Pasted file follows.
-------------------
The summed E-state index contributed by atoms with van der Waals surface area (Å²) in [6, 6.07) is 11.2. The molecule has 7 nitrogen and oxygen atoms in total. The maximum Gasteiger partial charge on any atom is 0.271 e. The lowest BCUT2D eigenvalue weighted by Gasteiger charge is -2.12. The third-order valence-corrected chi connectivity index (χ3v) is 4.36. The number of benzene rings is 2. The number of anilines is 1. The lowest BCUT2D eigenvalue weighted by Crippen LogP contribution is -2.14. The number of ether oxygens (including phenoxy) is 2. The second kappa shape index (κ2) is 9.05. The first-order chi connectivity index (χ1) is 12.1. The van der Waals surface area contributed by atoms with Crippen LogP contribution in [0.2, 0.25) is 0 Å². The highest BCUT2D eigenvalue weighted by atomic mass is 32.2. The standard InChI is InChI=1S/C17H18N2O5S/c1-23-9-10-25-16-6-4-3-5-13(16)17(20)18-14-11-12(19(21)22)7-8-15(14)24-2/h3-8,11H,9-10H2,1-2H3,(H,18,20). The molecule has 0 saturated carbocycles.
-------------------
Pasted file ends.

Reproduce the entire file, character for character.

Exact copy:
The summed E-state index contributed by atoms with van der Waals surface area (Å²) in [6, 6.07) is 11.2. The molecule has 7 nitrogen and oxygen atoms in total. The maximum Gasteiger partial charge on any atom is 0.271 e. The lowest BCUT2D eigenvalue weighted by Gasteiger charge is -2.12. The third-order valence-corrected chi connectivity index (χ3v) is 4.36. The number of benzene rings is 2. The number of anilines is 1. The lowest BCUT2D eigenvalue weighted by Crippen LogP contribution is -2.14. The number of ether oxygens (including phenoxy) is 2. The second kappa shape index (κ2) is 9.05. The first-order chi connectivity index (χ1) is 12.1. The van der Waals surface area contributed by atoms with Crippen LogP contribution in [0.2, 0.25) is 0 Å². The highest BCUT2D eigenvalue weighted by atomic mass is 32.2. The standard InChI is InChI=1S/C17H18N2O5S/c1-23-9-10-25-16-6-4-3-5-13(16)17(20)18-14-11-12(19(21)22)7-8-15(14)24-2/h3-8,11H,9-10H2,1-2H3,(H,18,20). The molecule has 0 saturated carbocycles.